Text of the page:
Microsoft’s mobile problem may not be a problem at all
Is the cloud the future and does the mobile OS become irrelevant? That might be the horse Microsoft is betting on. They invested a lot in Office 365 and Azure, and it might pay-off.
When Microsoft announced its Windows 10 strategy last year, the thinking was that the unified platform would drive Windows Mobile and finally bring the Windows phone out of the doldrums where it’s been virtually forever.
The idea was you could develop once for Windows 10 desktop and easily share that code on any device, making it impossibly attractive for developers, which would finally drive Windows Mobile popularity in a beautiful virtuous development cycle.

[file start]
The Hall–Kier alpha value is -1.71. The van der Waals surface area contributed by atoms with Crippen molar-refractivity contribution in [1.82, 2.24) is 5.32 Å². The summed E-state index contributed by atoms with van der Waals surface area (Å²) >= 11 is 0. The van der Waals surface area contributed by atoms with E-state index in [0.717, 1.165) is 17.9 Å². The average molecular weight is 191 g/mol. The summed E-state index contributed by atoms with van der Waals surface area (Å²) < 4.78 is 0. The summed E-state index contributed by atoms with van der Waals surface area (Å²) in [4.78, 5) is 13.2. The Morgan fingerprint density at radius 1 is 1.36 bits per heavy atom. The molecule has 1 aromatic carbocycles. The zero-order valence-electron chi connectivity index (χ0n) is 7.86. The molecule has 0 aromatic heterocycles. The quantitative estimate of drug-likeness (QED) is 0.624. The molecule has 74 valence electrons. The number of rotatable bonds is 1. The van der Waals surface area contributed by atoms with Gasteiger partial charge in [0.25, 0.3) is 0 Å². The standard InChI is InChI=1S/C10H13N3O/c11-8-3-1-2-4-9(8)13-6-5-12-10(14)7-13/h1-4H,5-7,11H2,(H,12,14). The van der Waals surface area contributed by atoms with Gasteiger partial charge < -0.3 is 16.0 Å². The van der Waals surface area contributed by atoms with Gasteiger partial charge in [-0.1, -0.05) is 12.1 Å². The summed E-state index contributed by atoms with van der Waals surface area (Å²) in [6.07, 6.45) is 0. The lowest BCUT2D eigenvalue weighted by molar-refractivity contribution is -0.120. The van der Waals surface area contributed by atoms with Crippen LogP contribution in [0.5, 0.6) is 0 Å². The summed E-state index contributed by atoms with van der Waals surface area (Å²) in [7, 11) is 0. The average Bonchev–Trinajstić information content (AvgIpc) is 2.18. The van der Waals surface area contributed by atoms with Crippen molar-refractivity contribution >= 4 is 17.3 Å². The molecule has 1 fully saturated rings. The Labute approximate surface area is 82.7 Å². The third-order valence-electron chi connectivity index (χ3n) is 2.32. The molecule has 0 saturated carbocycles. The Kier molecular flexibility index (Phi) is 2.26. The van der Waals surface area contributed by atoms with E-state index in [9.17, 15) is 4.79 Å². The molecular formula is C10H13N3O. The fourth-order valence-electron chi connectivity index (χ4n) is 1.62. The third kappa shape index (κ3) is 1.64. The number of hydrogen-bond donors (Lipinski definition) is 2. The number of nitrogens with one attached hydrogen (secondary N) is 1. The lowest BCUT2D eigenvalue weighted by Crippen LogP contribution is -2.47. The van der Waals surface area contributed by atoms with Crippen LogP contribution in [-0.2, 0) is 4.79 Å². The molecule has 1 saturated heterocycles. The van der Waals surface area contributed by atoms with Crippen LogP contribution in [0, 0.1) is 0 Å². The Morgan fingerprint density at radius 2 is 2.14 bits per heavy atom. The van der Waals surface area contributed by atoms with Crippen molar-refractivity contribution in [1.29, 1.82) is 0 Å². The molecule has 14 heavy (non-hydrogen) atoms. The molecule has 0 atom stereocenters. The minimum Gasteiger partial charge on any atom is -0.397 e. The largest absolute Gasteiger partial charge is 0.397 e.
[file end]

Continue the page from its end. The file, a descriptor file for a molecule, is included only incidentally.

Unfortunately it hasn’t worked out that way, and Microsoft finds itself in an unusual position, developing software for iOS and Android because it simply doesn’t have a viable Windows mobile ecosystem.
According to comScore’s latest marketshare numbers, Microsoft had 2.9 percent marketshare in the US for the fourth quarter last year. That was unchanged since September in case you were wondering. In its fourth quarter earnings report in January, Microsoft reported a smartphone platform deeply in decline.
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